Magazine article Oceanus

Still Toxic after All These Years

Magazine article Oceanus

Still Toxic after All These Years

Article excerpt

Does oil spilled in 1969 still have impacts on wildlife? Ask a fiddler crab.

This is a story about persistence - of oil, and of people.

It began in 1969 when the barge Florida ran aground off Cape Cod, spilling 189,000 gallons of fuel. But it began for me in 2000, when Aubrey Hounshell just kept calling me and calling me, asking if he could come to Woods Hole Oceanographic Institution during the summer to do some science.

He was a 20-year-old undergraduate at the University of Hawaii, with less-than-stellar grades, particularly in my field, chemistry. Still, there was something about him that reminded me of myself at that age: someone perhaps a little rough around the edges, whom people had taken a chance on and given a shot.

So I let Aubrey come as a summer guest student in my lab, to get a taste of science, to test-drive it to see whether he might want to pursue it. Maybe it was his persistence, a useful attribute in the scientific endeavor, which often winds down long pathways, hits temporary deadends, segues serendipitously, circles around, and occasionally leads to an unexpected destination. That's what happened in this case.

I confess to having second thoughts when Aubrey arrived in Woods Hole. He was sporting long hair, a black leather jacket, an array of tattoos, and mirrored sunglasses that covered half his face.

For his summer project, we dispatched Aubrey to the Wild Harbor salt marsh in West Falmouth, which had taken a savage hit from the 1969 Florida oil spill. In its aftermath, WHOI biologists and chemists had taken advantage of the unfortunate incident. They brought to bear a full suite of expertise and technology to document the devastation to plants and wildlife and to learn how natural ecosystems respond to uninvited guests such as oil. And they found, contrary to prevailing ideas, that oil persisted in marsh sediments years after it disappeared from the water and beaches. We thought it might be an interesting scientific project for Aubrey to see whether, three decades later, oil remained in Wild Harbor.

I asked George Hampson, one of the WHOI biologists who had conducted the original research on the 1969 spill, if he could give us advice. "I'll try to find some funding to pay for your time," I said. George scoffed at my offer, accompanied us to Wild Harbor, and pointed out several locations, saying, "Look in those places."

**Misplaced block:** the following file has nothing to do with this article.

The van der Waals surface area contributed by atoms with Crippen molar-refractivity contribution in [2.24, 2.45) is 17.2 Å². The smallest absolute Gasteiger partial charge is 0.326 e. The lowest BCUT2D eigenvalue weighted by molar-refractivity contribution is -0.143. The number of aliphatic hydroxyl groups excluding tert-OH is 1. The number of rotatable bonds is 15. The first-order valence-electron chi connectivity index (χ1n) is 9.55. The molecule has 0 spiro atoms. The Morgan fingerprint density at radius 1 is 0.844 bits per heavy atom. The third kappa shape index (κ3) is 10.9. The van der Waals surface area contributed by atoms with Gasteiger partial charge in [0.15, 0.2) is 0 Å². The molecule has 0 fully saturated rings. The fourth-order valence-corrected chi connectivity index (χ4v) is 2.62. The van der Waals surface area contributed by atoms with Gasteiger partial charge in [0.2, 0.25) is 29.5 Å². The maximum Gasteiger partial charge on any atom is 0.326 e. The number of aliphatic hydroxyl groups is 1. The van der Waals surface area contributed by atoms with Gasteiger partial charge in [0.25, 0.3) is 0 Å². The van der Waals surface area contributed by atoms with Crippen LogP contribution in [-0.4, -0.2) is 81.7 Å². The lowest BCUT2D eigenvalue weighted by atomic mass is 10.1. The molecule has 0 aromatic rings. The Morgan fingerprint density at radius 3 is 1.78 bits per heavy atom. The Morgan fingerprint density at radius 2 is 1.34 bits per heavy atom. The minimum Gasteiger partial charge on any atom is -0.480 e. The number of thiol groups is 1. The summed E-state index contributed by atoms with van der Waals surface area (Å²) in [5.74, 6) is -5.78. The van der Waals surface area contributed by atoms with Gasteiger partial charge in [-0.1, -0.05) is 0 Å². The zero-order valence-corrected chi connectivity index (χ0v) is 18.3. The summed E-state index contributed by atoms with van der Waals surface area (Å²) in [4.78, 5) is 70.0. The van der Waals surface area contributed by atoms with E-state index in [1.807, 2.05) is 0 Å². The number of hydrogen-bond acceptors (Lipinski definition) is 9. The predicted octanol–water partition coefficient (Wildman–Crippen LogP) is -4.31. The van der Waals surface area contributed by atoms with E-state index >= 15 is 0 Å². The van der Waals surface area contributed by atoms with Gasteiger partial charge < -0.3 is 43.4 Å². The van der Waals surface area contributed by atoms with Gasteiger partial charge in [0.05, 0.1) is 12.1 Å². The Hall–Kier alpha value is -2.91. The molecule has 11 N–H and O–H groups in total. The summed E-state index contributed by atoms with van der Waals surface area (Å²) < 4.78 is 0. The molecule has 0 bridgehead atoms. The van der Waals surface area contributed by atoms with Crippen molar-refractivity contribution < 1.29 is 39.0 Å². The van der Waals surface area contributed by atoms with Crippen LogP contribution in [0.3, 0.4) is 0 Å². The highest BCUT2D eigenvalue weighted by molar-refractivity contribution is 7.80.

Aubrey took cores of marsh sediments and helped analyze them. He was proud to be an author on the scientific papers we published documenting our surprising finding: Oil from the 1969 spill resided in the marsh in 2000.

This finding inspired a cascade of intriguing questions: How much oil from the 1969 spill actually remained? Where was it most concentrated? Which particular chemical components of the oil remained? Were these components toxic to life? Had bacteria decomposed the oil? Since Aubrey's summer discovery, my research group and many colleagues, armed with some of the most advanced chemical instruments in the world, have attacked these questions.

With colleagues from the United States Coast Guard Academy, we employed comprehensive two-dimensional gas chromatography to determine that the remaining oil was not substantially weathered or biologically degraded, as we expected; in fact, it hadn't changed much since the mid-1970s when most of the work at this site stopped.

Emily Peacock, a Boston University Marine Program student and a WHOI guest student, took 26 additional cores over a wider area of Wild Harbor. We analyzed more than 150 oil samples. With Andy Solow, director of the WHOI Marine Policy Center, we developed a statistical model that helped fill in the gaps where we didn't sample and create a map identifying where oil most likely remained in Wild Harbor. The map was essential to calculating how much oil was left in the marsh - about 100 kilograms (220 pounds). Not much, but was it enough to still have impacts on the ecosystem? …

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